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We report herein a case of thoraco diaphragmatico biliary fistula in a 24-year-old male who was managed conservatively with antibiotics and tube thoracostomy and had complete radiological clearance.
Thoraco diaphragmatico biliary fistula is a rare manifestation of post traumatic biliary disruptions. Given their rarity, it is not surprising that there is little consensus on the optimal management of these fistulas.
A 24-year-oldmale patient with an alleged history of RSA presented to our hospital with a penetrating wound, with an iron rod, on the right side of anterior chest wall. After getting first aid, he was referred to our hospital for further management. On examination, patient had decreased breath sounds on right side. CXR PA view showed homogenous opacity on right side with rising level of fluid and blunting of CP angle. Thoracocentesis was done and it revealed hemothorax. Tube thoracostomy was performed and blood was drained [Figure 1]. Later contrast enhanced tomographic (CECT) scan of chest and abdomen was done which showed right side surgical emphysema with fracture of right 12th rib. Right lung showed contusion in the lower lobe with moderate hemothorax with basal atelectasis with minimal pneumothorax. The visualized right lobe of liver showed large lacerations with breach in the superior surface of liver below the right diaphragm [Figure 2]. After two days of thoracostomy, when the blood was drained, brownish colored fluid appeared in the bag. Thus, the diagnosis of thoraco diaphragmatico biliay fistula was made. Initially, broncho pleural fistula was patent but it got closed after 25 days of thoracostomy and bile also decreased in amount to approximately 50 ml/day.
Early diagnosis of TBF is crucial in the management of this condition. A delayed diagnosis leads to the development of several complications that may warrant extensive surgery. Bile has been shown to have a corrosive effect upon the lung and pleural space.[2,3] A high index of suspicion in the appropriate clinical situation is therefore mandatory. The presence of bile on thoracentesis of a pleural effusion and bilioptysis are pathognomonic for TBF. Bilioptysis may range in presentation from bile-stained sputum to the expectoration of large volumes of bile occasionally approaching a liter. Pleurobiliary fistula may predispose to a loculated bilious empyema; the consequent development of pleural adhesions may entrap the lung, thereby compromising lung function. Bronchobiliary fistula may predispose to necrotizing bronchitis or bronchopneumonia; rarely a chronic indirect pneumonitis may develop.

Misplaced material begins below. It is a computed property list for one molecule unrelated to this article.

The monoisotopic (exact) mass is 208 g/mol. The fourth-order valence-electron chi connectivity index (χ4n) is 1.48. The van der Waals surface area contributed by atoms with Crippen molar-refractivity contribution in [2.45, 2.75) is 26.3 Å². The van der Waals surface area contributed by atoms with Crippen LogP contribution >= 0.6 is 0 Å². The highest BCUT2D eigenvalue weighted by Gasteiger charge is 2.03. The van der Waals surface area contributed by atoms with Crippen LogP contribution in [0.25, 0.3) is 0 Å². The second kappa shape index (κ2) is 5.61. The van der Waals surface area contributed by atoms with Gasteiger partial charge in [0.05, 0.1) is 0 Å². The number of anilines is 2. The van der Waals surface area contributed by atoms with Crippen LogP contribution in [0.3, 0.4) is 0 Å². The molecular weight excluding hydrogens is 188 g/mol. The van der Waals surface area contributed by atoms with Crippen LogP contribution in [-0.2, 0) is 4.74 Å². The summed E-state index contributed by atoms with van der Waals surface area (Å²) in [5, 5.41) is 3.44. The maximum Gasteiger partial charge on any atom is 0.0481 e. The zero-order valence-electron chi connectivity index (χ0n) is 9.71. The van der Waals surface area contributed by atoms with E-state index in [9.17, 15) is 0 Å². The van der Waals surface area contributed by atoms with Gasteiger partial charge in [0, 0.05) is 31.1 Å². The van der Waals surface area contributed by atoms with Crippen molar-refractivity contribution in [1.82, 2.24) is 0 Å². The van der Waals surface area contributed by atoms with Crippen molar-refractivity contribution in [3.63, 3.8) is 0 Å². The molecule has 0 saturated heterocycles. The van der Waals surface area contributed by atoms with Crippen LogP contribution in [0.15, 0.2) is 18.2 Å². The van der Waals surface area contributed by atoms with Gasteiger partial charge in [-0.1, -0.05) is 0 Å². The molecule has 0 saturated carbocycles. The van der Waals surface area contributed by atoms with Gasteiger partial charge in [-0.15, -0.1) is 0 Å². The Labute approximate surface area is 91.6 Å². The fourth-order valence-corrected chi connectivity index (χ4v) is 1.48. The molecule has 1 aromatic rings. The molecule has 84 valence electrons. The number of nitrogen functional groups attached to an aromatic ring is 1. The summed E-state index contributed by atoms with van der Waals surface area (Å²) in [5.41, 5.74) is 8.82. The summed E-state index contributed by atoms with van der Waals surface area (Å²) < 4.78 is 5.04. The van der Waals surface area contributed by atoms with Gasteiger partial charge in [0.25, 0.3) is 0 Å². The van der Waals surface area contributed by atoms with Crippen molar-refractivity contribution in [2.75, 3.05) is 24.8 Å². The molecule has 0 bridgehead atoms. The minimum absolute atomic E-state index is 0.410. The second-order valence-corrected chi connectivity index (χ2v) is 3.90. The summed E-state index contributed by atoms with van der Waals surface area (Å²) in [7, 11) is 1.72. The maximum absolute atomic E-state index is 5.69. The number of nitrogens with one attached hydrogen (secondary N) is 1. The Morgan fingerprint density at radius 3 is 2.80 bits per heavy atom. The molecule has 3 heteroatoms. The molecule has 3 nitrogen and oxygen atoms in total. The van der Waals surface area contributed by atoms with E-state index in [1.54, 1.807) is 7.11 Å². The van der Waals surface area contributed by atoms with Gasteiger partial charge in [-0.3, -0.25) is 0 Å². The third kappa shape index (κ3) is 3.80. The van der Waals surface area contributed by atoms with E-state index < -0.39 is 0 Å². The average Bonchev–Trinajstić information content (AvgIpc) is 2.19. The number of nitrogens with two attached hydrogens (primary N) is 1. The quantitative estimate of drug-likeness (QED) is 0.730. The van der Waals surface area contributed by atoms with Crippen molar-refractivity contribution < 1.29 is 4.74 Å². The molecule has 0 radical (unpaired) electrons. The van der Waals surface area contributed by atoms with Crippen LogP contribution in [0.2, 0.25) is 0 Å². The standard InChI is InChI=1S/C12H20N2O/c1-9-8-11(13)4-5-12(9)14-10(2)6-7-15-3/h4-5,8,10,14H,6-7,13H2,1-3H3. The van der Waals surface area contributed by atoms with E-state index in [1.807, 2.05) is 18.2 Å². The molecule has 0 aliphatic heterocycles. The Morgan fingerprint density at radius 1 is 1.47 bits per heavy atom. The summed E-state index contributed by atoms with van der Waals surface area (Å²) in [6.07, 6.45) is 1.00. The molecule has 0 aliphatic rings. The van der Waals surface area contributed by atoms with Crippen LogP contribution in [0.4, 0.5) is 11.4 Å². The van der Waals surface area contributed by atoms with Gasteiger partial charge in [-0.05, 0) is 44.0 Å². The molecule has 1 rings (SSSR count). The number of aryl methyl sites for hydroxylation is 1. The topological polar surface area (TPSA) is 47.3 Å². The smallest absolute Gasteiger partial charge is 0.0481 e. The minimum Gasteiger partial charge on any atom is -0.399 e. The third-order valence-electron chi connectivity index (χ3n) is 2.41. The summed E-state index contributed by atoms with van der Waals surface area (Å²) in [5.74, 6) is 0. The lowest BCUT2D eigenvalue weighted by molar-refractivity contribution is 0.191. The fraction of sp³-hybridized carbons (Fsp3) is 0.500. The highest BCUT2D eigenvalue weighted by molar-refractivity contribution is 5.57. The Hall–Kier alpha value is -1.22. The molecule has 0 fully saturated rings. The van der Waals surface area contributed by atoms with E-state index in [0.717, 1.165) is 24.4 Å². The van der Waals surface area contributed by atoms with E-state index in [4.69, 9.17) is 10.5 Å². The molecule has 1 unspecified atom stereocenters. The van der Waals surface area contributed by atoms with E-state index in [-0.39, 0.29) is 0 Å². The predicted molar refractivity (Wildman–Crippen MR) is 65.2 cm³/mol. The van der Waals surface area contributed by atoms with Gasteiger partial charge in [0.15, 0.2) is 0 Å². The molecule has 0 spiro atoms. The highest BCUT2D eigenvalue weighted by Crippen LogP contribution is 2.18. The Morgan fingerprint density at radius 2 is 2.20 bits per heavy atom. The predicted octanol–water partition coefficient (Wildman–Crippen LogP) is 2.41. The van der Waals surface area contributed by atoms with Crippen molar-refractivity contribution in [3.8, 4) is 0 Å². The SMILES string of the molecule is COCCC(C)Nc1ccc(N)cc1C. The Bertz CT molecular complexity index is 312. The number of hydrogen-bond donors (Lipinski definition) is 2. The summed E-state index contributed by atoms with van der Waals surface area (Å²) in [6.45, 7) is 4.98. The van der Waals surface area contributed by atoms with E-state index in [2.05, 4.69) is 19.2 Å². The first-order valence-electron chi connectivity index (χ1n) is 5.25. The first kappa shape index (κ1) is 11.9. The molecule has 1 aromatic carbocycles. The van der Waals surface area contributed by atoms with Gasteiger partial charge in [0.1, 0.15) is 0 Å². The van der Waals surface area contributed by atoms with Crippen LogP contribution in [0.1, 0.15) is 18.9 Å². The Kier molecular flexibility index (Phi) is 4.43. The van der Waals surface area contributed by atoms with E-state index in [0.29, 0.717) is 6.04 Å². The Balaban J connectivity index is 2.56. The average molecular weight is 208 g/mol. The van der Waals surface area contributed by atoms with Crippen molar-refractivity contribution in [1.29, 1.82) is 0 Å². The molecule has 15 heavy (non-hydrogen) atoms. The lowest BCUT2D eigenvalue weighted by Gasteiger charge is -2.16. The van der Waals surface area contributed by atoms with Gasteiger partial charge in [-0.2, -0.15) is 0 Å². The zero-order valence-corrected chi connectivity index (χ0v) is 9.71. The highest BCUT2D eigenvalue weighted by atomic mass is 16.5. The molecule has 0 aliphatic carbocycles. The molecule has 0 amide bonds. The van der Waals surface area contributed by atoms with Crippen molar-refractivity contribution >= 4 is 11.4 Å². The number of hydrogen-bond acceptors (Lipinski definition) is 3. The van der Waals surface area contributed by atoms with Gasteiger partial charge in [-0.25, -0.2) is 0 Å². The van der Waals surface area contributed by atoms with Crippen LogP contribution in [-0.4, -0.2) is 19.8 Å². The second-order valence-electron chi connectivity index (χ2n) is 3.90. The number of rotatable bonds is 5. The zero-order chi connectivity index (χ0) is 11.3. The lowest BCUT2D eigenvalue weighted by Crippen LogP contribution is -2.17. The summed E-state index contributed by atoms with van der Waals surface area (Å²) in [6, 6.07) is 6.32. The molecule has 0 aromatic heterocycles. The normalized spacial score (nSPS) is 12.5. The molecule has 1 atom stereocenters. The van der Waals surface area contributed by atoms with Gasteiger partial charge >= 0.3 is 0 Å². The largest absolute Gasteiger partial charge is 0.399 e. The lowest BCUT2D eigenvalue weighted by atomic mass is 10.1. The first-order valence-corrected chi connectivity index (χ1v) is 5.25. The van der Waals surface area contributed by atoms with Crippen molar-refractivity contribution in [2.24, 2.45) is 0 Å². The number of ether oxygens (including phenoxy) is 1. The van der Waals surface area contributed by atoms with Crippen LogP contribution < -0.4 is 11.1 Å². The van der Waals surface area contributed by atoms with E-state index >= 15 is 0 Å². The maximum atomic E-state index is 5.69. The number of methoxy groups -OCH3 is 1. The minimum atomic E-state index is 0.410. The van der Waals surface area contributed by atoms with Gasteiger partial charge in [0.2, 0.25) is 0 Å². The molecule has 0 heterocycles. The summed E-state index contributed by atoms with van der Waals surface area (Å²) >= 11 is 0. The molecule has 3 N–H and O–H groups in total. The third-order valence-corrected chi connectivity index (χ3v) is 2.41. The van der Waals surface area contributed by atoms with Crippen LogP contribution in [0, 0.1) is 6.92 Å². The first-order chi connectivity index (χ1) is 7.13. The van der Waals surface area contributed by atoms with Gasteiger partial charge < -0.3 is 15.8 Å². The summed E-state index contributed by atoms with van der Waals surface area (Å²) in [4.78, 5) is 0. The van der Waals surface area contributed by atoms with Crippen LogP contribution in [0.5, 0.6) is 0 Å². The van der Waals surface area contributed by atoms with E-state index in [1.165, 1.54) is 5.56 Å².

The initial management of patients presenting with thoraco diaphragmatico biliary fistula is conservative management with tube thoracostomy or drainage of sepsis when appropriate, or both; antibiotics are routinely administered.
Endoscopic cholangiography may demonstrate the fistulous tract and identify distal biliary obstruction, which is crucial for the persistence of TBF. Furthermore, endoscopic sphincterotomy may be undertaken during this study.
Endoscopic retrograde cholangiography is advised if symptoms persist to delineate the thoracobiliary communications and undertake sphinteroplasty.
Thoraco diaphragmatico biliary fistulas can be successfully managed using a conservative approach. Surgery should be reserved for persistence of symptoms after exhaustion of this approach.
Source of Support: Nil
Conflict of Interest: None declared.